Hints of History: Richard Copeland: McHenry County’s first newspaperman

Richard “Dick” H. Copeland

As a young man Mr. Richard “Dick” H. Copeland started early in the newspaper business by working as a “printers devil” in Waukesha, Wisconsin, in 1851. Dick established his first newspaper, the Sparta Democrat, in 1859.

Dick arrived in McHenry County from Grand Forks. which was a trading post, in 1881. He had become restless and traveled to Villard in 1886. When he arrived, the village was “mostly a minus quantity and not a single house graced the prairies in the Mouse River area.” He had been enticed by rumors of a kind of Klondike.

The village of Villard was named for Henry Villard, president of the Northern Pacific Railroad, and must have had a great boom on the day Dick arrived with several other settlers. Dick was an Englishman; the Swenson family, August, his wife and four children were Swedes; and George Hofmann and his wife and two children were German.

The cabins that housed the Villardites were made of logs, the floors were comprised of dirt and the windows were…well…not very helpful in keeping out insects, blowing dirt and the cold. Groceries were packed and carried over a 130-mile trek from Bismarck. Towner, Minot, and Washburn were meager outlets in the distance that appealed to the lonely prairie wonderer.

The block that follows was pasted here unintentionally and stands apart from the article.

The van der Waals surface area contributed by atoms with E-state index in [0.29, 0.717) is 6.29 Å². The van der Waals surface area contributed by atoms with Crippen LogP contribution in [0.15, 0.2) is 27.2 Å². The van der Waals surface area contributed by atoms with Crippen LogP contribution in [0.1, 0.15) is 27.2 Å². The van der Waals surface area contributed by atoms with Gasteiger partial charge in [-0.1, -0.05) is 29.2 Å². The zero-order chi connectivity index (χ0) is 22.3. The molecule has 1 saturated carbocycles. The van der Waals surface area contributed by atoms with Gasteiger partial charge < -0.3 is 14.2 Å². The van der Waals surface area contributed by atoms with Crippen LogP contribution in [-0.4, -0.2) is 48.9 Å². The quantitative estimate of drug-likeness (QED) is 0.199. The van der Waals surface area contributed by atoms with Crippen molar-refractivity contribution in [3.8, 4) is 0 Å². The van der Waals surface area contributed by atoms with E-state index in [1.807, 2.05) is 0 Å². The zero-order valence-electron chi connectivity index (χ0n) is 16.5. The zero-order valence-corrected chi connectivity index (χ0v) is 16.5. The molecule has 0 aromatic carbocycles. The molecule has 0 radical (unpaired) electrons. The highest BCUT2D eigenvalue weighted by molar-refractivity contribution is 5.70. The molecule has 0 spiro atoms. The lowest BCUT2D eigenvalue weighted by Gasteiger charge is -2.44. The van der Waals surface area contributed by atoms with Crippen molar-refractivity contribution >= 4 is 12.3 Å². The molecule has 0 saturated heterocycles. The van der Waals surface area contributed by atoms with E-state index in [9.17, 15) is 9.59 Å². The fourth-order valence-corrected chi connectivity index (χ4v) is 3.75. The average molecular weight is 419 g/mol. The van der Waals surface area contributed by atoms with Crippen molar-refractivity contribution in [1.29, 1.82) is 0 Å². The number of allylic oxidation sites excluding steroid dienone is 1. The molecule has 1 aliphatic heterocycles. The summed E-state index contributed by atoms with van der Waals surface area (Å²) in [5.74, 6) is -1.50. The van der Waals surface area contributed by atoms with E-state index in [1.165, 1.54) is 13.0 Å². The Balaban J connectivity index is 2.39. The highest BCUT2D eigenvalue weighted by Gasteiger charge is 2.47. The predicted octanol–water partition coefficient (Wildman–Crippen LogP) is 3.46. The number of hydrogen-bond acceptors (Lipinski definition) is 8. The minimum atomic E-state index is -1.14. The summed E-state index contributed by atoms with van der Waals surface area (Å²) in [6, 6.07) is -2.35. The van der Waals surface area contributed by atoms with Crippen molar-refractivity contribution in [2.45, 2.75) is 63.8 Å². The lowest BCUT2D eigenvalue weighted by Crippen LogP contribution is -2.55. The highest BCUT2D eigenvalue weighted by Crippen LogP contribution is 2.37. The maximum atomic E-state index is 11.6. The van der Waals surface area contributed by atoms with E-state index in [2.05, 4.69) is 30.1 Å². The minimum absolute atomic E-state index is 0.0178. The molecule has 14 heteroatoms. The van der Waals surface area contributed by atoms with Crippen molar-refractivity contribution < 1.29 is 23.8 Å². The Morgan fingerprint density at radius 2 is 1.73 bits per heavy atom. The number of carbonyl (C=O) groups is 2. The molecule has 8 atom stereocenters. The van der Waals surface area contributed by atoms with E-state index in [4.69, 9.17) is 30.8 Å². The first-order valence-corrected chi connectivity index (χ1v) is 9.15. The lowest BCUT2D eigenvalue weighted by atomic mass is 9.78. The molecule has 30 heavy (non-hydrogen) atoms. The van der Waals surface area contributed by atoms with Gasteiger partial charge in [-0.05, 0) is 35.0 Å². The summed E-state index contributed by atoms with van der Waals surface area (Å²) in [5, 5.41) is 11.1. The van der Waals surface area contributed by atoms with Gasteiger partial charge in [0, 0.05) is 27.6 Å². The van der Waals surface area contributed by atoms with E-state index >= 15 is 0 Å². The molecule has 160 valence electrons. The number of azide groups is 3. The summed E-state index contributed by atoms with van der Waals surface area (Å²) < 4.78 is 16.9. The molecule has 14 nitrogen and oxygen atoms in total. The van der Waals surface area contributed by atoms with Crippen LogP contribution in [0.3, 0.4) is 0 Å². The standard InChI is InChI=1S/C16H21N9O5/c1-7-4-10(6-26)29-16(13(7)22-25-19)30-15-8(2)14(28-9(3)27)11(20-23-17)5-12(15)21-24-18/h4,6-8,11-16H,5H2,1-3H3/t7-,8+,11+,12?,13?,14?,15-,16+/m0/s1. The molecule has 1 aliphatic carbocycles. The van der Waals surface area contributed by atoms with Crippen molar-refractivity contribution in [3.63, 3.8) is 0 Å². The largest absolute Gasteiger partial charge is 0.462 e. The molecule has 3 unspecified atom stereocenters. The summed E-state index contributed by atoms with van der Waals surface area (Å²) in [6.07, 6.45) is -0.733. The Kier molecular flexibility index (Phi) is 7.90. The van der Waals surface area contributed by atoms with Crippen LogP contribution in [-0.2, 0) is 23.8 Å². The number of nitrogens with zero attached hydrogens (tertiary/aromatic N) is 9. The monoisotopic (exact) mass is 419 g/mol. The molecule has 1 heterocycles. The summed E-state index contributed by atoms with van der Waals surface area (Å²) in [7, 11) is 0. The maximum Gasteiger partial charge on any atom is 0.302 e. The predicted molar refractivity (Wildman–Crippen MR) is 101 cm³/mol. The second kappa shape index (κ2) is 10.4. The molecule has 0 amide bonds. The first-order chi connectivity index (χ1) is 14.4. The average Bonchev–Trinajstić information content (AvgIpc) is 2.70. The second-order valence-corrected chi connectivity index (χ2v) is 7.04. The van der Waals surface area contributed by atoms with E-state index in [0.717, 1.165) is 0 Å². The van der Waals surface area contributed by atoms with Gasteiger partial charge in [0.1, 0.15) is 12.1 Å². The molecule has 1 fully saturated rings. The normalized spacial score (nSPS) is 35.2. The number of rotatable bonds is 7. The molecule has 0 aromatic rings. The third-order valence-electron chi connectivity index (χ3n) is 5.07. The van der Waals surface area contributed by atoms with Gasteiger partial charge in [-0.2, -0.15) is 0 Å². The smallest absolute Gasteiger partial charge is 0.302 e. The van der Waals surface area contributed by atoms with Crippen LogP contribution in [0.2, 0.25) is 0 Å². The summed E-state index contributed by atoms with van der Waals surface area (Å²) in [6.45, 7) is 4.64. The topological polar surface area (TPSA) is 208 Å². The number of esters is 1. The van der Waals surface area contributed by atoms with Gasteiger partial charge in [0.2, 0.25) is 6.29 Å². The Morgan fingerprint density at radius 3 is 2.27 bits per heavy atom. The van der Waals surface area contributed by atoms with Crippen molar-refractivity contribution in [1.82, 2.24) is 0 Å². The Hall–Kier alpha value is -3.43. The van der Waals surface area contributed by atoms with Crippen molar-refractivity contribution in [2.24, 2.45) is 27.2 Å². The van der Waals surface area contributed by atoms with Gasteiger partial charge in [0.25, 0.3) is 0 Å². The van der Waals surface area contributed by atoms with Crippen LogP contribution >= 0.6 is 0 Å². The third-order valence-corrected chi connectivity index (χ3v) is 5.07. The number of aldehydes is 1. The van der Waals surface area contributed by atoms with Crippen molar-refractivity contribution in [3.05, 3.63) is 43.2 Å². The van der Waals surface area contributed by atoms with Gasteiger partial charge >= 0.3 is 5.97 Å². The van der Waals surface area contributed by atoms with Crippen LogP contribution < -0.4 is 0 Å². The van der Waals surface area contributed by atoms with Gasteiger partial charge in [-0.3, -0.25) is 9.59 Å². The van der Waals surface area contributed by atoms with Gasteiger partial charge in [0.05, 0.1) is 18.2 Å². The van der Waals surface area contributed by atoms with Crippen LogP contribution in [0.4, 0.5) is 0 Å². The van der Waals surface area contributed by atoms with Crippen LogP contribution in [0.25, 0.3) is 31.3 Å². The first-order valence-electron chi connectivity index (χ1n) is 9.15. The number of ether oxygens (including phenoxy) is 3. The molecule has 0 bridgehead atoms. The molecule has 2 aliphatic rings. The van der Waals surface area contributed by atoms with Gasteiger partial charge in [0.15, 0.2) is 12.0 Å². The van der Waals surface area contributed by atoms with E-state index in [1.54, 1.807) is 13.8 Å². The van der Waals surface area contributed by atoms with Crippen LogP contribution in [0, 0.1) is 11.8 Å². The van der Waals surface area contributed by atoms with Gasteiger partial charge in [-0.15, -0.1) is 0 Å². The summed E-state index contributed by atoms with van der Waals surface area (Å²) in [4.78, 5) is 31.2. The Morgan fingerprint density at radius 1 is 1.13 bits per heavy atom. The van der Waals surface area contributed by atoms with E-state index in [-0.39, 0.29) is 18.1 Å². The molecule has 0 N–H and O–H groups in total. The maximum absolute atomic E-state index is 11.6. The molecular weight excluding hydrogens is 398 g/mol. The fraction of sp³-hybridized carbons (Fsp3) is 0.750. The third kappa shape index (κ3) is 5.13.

With the knowledge of the Villard community living conditions, Dick established The Villard Leader newspaper. This was the first newspaper west of Devils Lake and north of Washburn. It is a mystery to see the need for a newspaper, although the editorials published and “stone throwing and mudslinging” between rival publications made for interesting reading. The Villard Leader did have a rival in the Mouse River Advocate newspaper owned by Mr. Frank W. Spears (editor) and printed at Newport (now Towner). Mr. Olaf Bergh (county auditor) was president and Mr. George Hofmann, treasurer. The Advocate’s home was in Burlington but used a third table in the courthouse at Scriptown as an office.

Dick had been viewed as a combative, hard-hitting editor in all the newspapers he owned in North Dakota, Minnesota, Montana, Wisconsin, and Idaho. His career spanned 76 years.

He was a man of many talents in McHenry County including notary public, postmaster, coroner, and took care of collections for the county. Another talent of Dick’s was being a “teacher” in the first school in McHenry County. The children who attended were Albin and Fritz Winquist, Herman and Theckla Hofmann, Willie, Oscar, and Anna Swenson.

Dick moved on to Washburn in 1890 and founded the Washburn Leader. In 1895 he moved to Williston and established the Williston Graphic.


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